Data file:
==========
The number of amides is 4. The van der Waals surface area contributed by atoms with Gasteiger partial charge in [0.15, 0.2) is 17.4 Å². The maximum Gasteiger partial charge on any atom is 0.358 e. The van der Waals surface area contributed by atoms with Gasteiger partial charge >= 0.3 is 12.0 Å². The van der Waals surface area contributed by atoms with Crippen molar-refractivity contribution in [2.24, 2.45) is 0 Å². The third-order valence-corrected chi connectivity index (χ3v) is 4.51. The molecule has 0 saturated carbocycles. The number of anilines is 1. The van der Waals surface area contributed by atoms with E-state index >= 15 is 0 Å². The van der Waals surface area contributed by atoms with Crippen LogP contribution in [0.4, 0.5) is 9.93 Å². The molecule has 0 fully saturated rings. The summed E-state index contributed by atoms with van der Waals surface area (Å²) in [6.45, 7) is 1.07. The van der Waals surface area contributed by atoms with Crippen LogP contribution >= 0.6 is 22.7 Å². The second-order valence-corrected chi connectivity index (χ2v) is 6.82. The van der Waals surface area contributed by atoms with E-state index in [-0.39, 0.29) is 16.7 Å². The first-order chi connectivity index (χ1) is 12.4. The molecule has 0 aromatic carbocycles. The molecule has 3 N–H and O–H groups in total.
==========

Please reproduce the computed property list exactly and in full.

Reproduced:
The number of amides is 4. The van der Waals surface area contributed by atoms with Gasteiger partial charge in [0.15, 0.2) is 17.4 Å². The maximum Gasteiger partial charge on any atom is 0.358 e. The van der Waals surface area contributed by atoms with Gasteiger partial charge >= 0.3 is 12.0 Å². The van der Waals surface area contributed by atoms with Crippen molar-refractivity contribution in [2.24, 2.45) is 0 Å². The third-order valence-corrected chi connectivity index (χ3v) is 4.51. The molecule has 0 saturated carbocycles. The number of anilines is 1. The van der Waals surface area contributed by atoms with E-state index >= 15 is 0 Å². The van der Waals surface area contributed by atoms with Crippen LogP contribution in [0.4, 0.5) is 9.93 Å². The molecule has 0 fully saturated rings. The summed E-state index contributed by atoms with van der Waals surface area (Å²) in [6.45, 7) is 1.07. The van der Waals surface area contributed by atoms with Crippen LogP contribution >= 0.6 is 22.7 Å². The second-order valence-corrected chi connectivity index (χ2v) is 6.82. The van der Waals surface area contributed by atoms with E-state index in [-0.39, 0.29) is 16.7 Å². The first-order chi connectivity index (χ1) is 12.4. The molecule has 0 aromatic carbocycles. The molecule has 3 N–H and O–H groups in total.